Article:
For example, is “arg1″ or “arg2″ an example.com or example2.com argument in the following cases?
    http://example.com/service?url=http://example2.com?&arg1=foo&arg2=bar
    http://example.com/service/url/http://example2.com?arg1=foo&arg2=bar

    So sometimes, if you “defensively programme” a pipeline mashup, or notice a particular construction keeps failing, it makes sense to try something like http://example.com/service?url=http://tinyurl.com/foobar23

    Note that escaping gets problematic when you have a long pipeline if things aren’t escaped. For example, how do you read this?
    http://example.com/service?url=http://example2.com?arg=foo&arg2=bar&url2=http://example3.com/service?arg=bar&finalArg=true

    Who “owns” arg2, url2 or finalArg? example.com/service, example2.com/service or example3.com/service?

    In some webservices, it may be that there is a limit to the length of a URI that is being passed to the service, in which case reducing the length of the URL you are passing is sometimes worth a try.

    Remember that I play around the pragmatic, scruffy end of the web, too, trying to just get things working for proof of concept demos, and looking for workarounds for the bits that don’t quite work properly yet;-)

    Tony Hirst

    January 11, 2009 at 12:07 pm

  9. Hey, nice blog here. I’ve been looking at getting this to work for some time, and the tip about tinyURL is a good one. I think I tried FeedBurner or some-such. Anywho. The hangup with getting this deal to work still boils down to how Yahoo Pipes fails to handle recurrent ical events out of gCal. See this discussion (http://tinyurl.com/bw8p39), and let us all know if you can solve it.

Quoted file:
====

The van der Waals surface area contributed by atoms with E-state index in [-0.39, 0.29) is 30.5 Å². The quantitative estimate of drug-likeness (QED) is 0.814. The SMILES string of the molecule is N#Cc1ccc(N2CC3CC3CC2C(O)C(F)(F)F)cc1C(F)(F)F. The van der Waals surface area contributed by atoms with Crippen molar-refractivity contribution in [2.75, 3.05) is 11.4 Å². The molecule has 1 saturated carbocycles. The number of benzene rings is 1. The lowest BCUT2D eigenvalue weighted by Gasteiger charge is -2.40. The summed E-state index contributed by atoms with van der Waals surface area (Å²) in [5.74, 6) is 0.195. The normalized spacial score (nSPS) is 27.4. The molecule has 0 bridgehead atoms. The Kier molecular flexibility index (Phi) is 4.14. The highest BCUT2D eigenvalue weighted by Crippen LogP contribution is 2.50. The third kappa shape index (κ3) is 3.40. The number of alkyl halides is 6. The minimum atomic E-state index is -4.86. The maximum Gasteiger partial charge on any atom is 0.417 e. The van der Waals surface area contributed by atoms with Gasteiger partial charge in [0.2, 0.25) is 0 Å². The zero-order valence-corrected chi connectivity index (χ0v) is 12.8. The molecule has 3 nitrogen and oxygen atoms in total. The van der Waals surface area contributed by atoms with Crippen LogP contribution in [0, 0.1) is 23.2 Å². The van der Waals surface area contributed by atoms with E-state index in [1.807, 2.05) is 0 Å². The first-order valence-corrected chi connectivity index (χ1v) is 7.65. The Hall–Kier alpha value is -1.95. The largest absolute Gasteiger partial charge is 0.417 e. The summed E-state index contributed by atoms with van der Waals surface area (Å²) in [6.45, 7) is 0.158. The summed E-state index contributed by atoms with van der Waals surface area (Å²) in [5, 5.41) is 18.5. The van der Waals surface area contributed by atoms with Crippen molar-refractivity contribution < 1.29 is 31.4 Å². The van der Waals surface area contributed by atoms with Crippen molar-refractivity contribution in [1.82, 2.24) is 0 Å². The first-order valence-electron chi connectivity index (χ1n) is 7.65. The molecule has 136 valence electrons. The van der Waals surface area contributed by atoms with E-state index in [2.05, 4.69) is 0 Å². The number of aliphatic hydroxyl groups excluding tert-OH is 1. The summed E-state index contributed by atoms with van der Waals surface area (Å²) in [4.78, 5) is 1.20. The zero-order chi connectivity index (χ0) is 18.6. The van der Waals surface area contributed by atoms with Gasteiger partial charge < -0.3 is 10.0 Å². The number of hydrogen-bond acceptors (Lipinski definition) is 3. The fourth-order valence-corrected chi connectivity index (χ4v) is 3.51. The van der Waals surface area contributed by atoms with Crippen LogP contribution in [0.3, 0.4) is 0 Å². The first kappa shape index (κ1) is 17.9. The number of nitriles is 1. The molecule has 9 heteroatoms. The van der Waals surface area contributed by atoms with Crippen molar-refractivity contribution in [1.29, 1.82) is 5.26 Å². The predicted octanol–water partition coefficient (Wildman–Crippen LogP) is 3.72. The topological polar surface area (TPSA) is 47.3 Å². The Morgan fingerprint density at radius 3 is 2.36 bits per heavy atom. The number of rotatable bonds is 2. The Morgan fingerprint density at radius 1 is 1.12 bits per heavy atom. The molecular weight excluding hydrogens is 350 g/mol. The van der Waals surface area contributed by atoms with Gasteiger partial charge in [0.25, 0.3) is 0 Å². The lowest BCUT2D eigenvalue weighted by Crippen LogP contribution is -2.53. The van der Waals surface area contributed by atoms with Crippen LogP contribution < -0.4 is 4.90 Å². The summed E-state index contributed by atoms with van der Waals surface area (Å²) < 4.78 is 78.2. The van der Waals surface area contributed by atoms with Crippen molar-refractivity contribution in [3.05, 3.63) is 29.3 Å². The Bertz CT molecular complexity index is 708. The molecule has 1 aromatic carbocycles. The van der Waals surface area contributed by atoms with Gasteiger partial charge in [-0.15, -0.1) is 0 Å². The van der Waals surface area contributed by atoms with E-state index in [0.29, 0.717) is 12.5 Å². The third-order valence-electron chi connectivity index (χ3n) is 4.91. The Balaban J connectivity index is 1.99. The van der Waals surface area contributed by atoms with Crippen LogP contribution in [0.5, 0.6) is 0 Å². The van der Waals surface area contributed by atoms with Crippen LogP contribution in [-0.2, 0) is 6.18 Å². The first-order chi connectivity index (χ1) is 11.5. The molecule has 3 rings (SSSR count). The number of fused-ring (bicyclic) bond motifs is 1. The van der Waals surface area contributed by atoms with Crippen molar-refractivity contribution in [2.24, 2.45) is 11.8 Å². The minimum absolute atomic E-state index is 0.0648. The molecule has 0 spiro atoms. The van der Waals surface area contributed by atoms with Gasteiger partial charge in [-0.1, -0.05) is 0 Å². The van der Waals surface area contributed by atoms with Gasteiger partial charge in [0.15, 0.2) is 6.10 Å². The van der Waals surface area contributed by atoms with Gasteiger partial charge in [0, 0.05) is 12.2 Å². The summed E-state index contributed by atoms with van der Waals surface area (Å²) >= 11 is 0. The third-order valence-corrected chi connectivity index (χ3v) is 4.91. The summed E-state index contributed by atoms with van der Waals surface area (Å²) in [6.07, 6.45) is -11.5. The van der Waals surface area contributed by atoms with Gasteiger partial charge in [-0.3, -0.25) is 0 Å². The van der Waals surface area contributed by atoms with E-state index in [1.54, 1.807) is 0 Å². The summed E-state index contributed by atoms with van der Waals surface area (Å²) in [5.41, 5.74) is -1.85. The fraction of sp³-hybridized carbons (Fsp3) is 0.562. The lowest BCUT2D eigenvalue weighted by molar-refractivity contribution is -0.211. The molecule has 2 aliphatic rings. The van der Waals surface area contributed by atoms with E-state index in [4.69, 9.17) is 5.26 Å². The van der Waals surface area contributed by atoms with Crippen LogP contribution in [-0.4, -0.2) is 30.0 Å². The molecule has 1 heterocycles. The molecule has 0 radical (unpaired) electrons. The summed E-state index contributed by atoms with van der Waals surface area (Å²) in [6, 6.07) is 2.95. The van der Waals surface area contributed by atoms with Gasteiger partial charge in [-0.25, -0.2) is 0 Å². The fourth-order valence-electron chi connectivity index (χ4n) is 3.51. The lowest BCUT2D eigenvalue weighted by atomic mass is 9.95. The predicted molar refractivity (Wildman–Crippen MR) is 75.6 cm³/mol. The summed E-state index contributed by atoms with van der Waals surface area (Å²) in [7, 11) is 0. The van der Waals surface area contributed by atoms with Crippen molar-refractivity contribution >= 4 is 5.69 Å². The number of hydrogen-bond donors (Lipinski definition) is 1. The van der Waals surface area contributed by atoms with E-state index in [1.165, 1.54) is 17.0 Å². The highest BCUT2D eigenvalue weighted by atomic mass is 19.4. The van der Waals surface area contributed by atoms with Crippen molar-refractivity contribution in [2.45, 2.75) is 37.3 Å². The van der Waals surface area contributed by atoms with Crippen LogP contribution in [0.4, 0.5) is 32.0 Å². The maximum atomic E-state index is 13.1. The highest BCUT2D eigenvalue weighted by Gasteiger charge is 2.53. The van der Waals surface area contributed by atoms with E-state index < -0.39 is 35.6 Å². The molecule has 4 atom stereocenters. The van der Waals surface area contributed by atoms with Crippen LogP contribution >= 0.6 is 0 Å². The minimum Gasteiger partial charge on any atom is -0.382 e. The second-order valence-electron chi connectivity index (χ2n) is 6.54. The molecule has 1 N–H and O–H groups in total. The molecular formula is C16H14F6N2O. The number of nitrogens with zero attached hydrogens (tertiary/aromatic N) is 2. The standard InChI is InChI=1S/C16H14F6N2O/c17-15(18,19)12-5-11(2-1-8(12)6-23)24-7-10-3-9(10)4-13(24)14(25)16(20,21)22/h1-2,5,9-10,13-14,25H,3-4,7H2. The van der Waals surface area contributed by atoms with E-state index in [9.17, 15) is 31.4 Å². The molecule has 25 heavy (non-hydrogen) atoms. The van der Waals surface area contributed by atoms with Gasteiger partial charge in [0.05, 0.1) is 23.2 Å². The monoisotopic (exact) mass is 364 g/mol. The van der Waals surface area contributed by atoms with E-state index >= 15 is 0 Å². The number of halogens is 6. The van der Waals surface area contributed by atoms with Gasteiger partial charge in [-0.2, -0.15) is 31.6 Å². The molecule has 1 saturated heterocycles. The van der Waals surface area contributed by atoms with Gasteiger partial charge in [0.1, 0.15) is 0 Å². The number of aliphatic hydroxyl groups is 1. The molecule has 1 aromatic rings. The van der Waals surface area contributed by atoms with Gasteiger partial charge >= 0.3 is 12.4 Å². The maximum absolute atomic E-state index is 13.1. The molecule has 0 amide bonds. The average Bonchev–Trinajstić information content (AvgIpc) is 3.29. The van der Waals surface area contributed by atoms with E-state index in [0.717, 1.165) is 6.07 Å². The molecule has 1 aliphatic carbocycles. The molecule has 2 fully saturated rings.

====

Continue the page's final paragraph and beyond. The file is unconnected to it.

2thyme

    January 22, 2009 at 8:03 pm

  10. Hi,

    I investigated why with pipies generated iCal Feeds doesn’t work with iCal (the Mac OS X Application)

    I found out I has to to with the HTTP headers:

    Orinal header from pipes, which iCal doesn’t accept:

    HTTP/1.1 200 OK
    Date: Fri, 03 Jul 2009 14:18:46 GMT
    P3P: policyref=”http://p3p.yahoo.com/w3c/p3p.xml”, CP=”CAO DSP COR CUR ADM DEV TAI PSA PSD IVAi IVDi CONi TELo OTPi OUR DELi SAMi OTRi UNRi PUBi IND PHY ONL UNI PUR FIN COM NAV INT DEM CNT STA POL HEA PRE GOV”
    Content-Disposition: attachment; filename=sotm09_test_2.ical
    Connection: close
    Transfer-Encoding: chunked
    Content-Type: text/calendar;

    Header from a ical file with identical content form my webserver which works:
    (i got this file via wget http://pipes.yahoo.com/pipes/pipe.run?_id=pr_5FtNn3hGh95CjY1g5sQ&_render=ical)

    HTTP/1.1 200 OK
    Date: Fri, 03 Jul 2009 14:20:48 GMT
    Server: httpd mod_perl/2.0.4 Perl/v5.10.0
    Last-Modified: Fri, 03 Jul 2009 14:09:47 GMT
    ETag: “601d4-1162-46dcdb57660c0″
    Accept-Ranges: bytes
    Content-Length: 4450
    Connection: close
    Content-Type: text/calendar

    The differences is the missing Content-Disposition: attachment; filename=sotm09_test_2.ical which confuses iCal.

    To test this conclusion create php file on your webserver with the following content:

    Than add the url of that file to iCal and it works

    I posted my conclusions also at
    http://suggestions.yahoo.com/detail/?prop=Pipes&fid=151976

    Andi

    July 3, 2009 at 5:24 pm

    • Just an FYI for folks who read all the way down: I just wandered across this, and Yahoo Pipes now works with iCal on Lion. It might work with Snow Leopard, I’m not sure..

      Nicholas Barnard

      February 9, 2012 at 12:21 am

  11. So how often will this run? So if somebody adds an event or removes one does it synch fairly quickly?

    Steve Burger

    May 6, 2013 at 3:36 pm

    • @Steve Pipes caches for a time (a few minutes last time a checked – which is admittedly a year or two ago!); your browser/O/S, if pulling RSS data from the Pipe, may cache the feed for a time etc etc

      Tony Hirst

      May 6, 2013 at 9:32 pm